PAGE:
Business email compromise (BEC) attacks have overtaken both ransomware and data breaches as the main reason companies filed a cyber-insurance claim in the EMEA region last year according to new research from insurance giant AIG.
Statistics published by the firm in July revealed that BEC-related insurance filings accounted for 23 percent of all cyber-insurance claims received by the company in 2018.
Incidents related to ransomware came in second place and accounted for 18 percent of all cyber-insurance claims in the EMEA region. Data breaches caused by hackers and data breaches caused by employee negligence tied for third place with both at 14 percent.
According to AIG, the recent rise in cyber-insurance claims from BEC attacks was caused by poor security measures at victim companies including the use of poor passwords for email accounts, not using multi-factor authentication and the lack of employee training about email-based attacks.
Although BEC attacks currently hold the top spot, AIG expects that ransomware may regain its top spot soon. As ransomware became more targeted, the number of ransomware-related cyber-insurance claims dropped last year.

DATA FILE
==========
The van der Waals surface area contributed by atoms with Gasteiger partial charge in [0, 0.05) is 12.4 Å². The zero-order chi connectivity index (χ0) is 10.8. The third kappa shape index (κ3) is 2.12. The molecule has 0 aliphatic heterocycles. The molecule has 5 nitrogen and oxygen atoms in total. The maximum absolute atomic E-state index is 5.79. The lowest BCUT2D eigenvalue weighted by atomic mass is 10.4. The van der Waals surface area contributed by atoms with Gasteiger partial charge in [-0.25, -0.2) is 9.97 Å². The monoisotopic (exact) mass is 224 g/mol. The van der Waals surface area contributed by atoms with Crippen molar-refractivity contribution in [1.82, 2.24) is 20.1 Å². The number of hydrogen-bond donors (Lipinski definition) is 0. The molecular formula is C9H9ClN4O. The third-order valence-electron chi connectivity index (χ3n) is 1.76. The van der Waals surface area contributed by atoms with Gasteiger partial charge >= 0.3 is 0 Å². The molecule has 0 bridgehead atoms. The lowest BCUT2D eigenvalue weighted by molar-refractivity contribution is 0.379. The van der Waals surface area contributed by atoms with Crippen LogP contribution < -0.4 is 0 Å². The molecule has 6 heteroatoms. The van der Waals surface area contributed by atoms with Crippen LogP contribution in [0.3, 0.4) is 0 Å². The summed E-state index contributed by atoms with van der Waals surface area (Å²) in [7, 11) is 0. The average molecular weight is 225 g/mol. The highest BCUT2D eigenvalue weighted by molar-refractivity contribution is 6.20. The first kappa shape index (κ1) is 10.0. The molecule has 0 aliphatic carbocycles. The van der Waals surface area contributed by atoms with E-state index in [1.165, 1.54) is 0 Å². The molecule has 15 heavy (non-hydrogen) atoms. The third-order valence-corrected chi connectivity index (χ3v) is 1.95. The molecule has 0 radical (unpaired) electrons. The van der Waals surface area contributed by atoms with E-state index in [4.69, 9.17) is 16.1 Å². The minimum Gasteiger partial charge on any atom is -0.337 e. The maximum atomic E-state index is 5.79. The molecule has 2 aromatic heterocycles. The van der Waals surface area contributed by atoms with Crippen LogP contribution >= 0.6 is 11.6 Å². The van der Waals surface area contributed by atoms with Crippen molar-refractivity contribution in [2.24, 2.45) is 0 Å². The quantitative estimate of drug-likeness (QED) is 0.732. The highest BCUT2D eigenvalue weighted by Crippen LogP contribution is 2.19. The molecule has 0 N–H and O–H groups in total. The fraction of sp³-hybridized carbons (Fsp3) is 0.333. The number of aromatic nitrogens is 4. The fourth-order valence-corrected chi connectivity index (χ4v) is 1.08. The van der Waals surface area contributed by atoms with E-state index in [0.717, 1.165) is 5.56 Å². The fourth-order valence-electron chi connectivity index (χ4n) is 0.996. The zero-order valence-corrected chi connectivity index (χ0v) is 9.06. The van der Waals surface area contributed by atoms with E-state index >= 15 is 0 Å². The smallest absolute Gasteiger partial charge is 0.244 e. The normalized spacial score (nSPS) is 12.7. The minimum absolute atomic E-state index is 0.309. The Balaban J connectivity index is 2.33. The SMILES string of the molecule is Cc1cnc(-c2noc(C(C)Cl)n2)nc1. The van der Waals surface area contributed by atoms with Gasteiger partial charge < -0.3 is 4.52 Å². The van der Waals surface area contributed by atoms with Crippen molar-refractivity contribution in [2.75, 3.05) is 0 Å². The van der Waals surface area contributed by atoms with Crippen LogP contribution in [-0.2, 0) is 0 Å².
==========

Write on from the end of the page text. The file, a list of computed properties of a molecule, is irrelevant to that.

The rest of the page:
This is because those launching ransomware attacks have begun to target businesses and government organizations as opposed to consumers. The number of incidents may be lower but the attackers behind them are receiving larger payouts.
As enterprise and government victims learn that they can offset losses by filing a cyber-insurance claim, AIG believes that the number of claims will go up despite the smaller number of ransomware infections recently. This trend has already become widespread in the US and a recent ProPublica investigation discovered that insurance companies are now advising victims to pay the ransom demand and then file a cyber-insurance claim afterwards.
AIG also found that GDPR has affected the number of cyber-insurance claims filed as businesses can no longer hide data breaches and have to disclose them under the regulation. Now companies are publicly revealing their data breaches and filing a cyber-insurance claim to help cover some of their costs and any fines levied against them under GDPR.
A fifth of all the cyber-insurance claims AIG received in 2018 included a public GDPR notification. However, the firm found that these claims included costs that were significantly higher than those did not include a GDPR data breach notification.